Though a top tenor man in his own right, he will always be remembered as the saxophonist for the Thelonious Monk quartet. He adapted his playing to Monk’s music; his tone became heavier, his phrasing more careful, and he seemed to be the medium between Monk and the audience.
Charlie Rouse studied clarinet before taking up tenor saxophone. He played in the bop big bands of Billy Eckstine (1944) and Dizzy Gillespie (1945), but made his first recordings as a soloist only in 1947, with Tadd Dameron and Fats Navarro.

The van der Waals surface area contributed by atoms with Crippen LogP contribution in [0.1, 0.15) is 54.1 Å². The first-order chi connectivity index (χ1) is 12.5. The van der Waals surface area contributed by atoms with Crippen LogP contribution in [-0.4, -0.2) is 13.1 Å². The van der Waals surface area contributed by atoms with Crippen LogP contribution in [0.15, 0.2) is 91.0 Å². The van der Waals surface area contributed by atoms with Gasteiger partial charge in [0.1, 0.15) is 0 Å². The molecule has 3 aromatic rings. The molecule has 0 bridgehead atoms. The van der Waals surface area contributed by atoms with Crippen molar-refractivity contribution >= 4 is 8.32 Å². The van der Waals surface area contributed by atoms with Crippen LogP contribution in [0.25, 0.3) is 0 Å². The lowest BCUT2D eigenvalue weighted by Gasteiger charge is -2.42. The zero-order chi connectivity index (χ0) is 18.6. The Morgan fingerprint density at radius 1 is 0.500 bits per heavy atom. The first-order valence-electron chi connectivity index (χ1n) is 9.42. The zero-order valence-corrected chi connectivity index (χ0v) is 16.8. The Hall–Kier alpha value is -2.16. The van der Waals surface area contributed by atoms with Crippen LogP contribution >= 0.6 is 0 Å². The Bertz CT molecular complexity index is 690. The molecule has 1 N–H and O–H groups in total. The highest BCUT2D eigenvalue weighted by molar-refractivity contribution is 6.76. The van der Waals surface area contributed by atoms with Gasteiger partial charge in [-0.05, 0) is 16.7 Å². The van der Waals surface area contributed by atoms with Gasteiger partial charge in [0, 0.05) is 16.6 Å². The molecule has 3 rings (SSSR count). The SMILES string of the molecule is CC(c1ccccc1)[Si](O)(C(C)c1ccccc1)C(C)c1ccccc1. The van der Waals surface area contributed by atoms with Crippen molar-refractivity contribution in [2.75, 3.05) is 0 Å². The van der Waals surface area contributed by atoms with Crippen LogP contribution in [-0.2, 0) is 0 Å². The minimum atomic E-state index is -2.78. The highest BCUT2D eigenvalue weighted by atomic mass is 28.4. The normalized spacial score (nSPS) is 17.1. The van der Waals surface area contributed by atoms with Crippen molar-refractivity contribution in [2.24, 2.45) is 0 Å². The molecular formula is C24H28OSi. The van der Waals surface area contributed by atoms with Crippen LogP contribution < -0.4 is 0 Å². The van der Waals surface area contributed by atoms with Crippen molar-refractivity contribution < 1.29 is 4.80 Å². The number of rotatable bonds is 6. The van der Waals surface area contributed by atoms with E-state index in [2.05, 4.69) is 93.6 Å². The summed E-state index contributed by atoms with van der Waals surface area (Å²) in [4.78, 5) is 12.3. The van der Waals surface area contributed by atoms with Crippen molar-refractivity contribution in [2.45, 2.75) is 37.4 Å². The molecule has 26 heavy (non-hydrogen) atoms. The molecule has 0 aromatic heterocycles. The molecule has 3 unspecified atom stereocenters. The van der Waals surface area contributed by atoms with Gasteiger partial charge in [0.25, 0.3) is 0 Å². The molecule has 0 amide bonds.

My Blue Note Obsession
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A communicator rather than a pioneer, he must have found it strange and galling to be pushed out of view with the rest of the 'avant-garde.' On the strength of [his solo albums], Charlie Rouse was 'in the tradition,' centrally and majestically. --Richard Cook & Brian Morton